We arrived late. Near the end of the second song.
They arrived later. After the first prayer.
They sat one section over from us. A few rows further up so they were directly in my line of sight.
My eyes don’t typically wander during the music. It’s the time I use to center myself after the mayhem of getting the family to church by 9 am on Sunday morning.
But something drew my eyes away on this morning.
An older couple. Younger than my parents but older than Bray and I. No kids in the pew with them. So, if they had kids, I assumed they were grown. I’ve seen them for years but don’t know them. Simply attired. Nothing trendy or fancy on either husband or wife.
As a new song began to play, I saw him encircle his right arm around her completely. He reached across her back until he had her right arm which he gripped with what looked like love and compassion. Almost as if his arm was there to hold her up.
You don’t belittle our pain and our suffering
And You comfort us in our greatest unraveling
Jesus, my Jesus
She didn’t sing. She bit her lip and I couldn’t see the tears from my vantage point but I knew they were there. He rubbed her arm and held it tighter.
It went on that way. We sat for the offering and then one more song before the sermon.
If the stars were made to worship so will I
If the mountains bow in reverence so will I
If the oceans roar Your greatness so will I
He holding on to her. She standing there. Brave and silent. I don’t know what was happening in their lives, but it felt like she was biting her mouth to keep from utterly unraveling.
The words on the screen blurred before my own eyes as I watched the two of them.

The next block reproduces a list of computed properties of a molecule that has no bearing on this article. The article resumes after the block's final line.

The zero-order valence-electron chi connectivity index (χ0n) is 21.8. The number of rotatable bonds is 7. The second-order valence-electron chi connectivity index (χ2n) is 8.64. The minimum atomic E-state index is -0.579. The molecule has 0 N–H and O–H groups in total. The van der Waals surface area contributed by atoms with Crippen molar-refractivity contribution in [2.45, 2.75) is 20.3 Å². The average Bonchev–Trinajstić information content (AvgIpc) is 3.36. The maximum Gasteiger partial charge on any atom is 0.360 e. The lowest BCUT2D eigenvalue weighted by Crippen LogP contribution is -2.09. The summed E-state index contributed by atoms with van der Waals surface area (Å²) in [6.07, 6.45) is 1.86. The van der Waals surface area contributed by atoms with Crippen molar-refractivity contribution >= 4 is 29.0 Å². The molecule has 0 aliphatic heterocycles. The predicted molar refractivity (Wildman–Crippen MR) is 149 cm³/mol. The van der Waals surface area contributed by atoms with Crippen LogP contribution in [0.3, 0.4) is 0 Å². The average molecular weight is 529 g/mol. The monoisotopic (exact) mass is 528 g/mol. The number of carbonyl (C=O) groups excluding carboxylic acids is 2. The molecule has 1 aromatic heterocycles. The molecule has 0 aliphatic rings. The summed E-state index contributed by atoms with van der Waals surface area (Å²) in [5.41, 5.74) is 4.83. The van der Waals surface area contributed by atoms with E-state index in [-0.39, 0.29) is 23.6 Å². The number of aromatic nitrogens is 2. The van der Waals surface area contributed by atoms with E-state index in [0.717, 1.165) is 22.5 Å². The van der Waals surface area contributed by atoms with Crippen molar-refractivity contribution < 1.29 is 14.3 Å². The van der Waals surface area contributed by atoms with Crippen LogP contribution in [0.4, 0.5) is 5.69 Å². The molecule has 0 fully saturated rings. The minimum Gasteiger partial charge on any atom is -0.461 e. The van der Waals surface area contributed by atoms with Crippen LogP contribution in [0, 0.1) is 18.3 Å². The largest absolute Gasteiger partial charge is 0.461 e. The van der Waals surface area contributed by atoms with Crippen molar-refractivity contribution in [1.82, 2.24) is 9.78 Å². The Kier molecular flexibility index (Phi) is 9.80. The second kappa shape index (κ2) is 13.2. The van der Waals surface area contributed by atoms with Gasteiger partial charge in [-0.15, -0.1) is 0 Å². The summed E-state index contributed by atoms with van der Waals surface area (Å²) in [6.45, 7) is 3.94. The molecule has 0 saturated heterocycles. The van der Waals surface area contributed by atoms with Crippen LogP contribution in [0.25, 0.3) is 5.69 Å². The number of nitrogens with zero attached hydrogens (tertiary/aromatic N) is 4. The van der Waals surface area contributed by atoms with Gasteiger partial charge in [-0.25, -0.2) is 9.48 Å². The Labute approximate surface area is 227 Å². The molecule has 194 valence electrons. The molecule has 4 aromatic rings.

I don’t often have a visual image of what love looks like. Of what faith looks like.
This was it.
He was love.
She was faith.
You wouldn’t notice him if you passed him on the street. He wasn’t tall or fit or oozing charisma. I don’t know how long they’ve been married. Looking at them, you’d think decades. He familiar with her. Knowing the song would be her undoing before it even was. The way he held on to her. Oh. I pray that’s what our marriage looks like as we get older and face bigger heartaches.
Looking at her, simple and unadorned, she looked like the bravest figure of faith on the planet in that moment. A Joan of Arc. I have no idea what she was going through. A child taken or crippling diagnosis or financial calamity. But she stood there. I’ve had seasons where the last thing I would do is come listen to someone talk about the love of God. When I certainly wasn’t feeling His love in a season. Sunday, she couldn’t sing the words. She didn’t try. But she stood there and let them fall over her. While her partner held her up.
The song, Extravagant, that first drew me to their quiet testimony, starts with:
You were a lover before time’s beginning
And you gave Your love freely withholding nothing…
And then it ends:
It’s extravagant, it doesn’t make sense
We’ll never comprehend, the way You love us.
It’s true. But I thought how she must understand better the way her Savior loves her because of how her lover held on to her one Sunday morning.